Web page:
FDA Authorizes Use of Monoclonal Antibody Treatment for COVID-19
IV infusion of casirivimab and imdevimab authorized for treatment of mild-to-moderate COVID-19
MONDAY, Nov. 23, 2020 (HealthDay News) -- A combination of two monoclonal antibodies was granted emergency use authorization (EUA) for the treatment of mild-to-moderate COVID-19, the U.S. Food and Drug Administration announced Saturday.
The combination of casirivimab and imdevimab, which must be administered together by intravenous infusion, is approved for use in treating patients ages 12 years and older and weighing at least 88 lb who have a high risk for progressing to severe COVID-19 (i.e., those ages 65 years and older and those with certain chronic medical conditions). The EUA does not apply to patients hospitalized with COVID-19 or those requiring oxygen therapy due to COVID-19. The FDA notes that monoclonal antibodies may be tied to worse outcomes for this patient population.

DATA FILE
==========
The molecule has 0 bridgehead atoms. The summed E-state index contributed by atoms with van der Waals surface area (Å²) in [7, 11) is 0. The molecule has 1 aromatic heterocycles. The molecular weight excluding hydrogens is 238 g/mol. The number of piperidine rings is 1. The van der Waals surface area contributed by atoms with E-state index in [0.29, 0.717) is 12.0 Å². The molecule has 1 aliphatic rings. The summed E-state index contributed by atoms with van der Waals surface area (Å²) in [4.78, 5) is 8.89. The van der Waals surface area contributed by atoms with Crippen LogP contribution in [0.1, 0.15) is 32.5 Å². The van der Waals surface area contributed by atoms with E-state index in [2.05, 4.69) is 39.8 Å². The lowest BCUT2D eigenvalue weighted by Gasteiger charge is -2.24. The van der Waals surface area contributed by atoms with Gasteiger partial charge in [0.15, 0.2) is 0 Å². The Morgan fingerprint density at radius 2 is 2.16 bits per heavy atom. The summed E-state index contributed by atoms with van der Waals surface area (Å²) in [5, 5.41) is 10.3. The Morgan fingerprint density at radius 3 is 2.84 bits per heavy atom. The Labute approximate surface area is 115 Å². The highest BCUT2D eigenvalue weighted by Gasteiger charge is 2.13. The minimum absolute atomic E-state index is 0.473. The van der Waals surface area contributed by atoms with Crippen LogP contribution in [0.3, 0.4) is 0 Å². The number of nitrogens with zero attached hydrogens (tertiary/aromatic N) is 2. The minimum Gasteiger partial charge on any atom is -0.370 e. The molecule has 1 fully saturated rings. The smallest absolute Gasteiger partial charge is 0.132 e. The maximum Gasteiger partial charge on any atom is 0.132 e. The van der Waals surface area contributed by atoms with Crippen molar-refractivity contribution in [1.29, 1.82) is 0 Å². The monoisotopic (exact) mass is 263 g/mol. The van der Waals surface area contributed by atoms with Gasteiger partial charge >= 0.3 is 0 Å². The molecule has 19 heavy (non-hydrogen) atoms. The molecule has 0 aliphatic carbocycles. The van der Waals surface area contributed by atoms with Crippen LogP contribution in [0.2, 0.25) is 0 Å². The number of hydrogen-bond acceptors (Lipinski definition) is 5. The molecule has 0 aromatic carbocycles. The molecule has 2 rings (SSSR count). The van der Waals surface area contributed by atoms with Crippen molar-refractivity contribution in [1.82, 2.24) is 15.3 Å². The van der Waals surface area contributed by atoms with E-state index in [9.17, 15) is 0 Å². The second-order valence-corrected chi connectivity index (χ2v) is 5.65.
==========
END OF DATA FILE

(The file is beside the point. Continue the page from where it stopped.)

The FDA based its decision to grant the EUA on data from a randomized, double-blind, placebo-controlled clinical trial of 799 nonhospitalized patients with mild-to-moderate COVID-19. Patients were randomly assigned to receive either a single intravenous infusion of 1,200 mg casirivimab and 1,200 mg imdevimab (266 patients), 4,000 mg casirivimab and 4,000 mg imdevimab (267 patients), or placebo (266 patients) within three days of a positive SARS-CoV-2 viral test result. On day 7, patients treated with casirivimab and imdevimab had a larger reduction in viral load. Three and 9 percent of patients who received the antibody treatment and those who received placebo, respectively, were hospitalized or went to the emergency room. The findings were similar between the two doses of casirivimab and imdevimab.
"Authorizing these monoclonal antibody therapies may help outpatients avoid hospitalization and alleviate the burden on our health care system," FDA Commissioner Stephen Hahn, M.D., said in a statement.
The EUA was issued to Regeneron Pharmaceuticals Inc.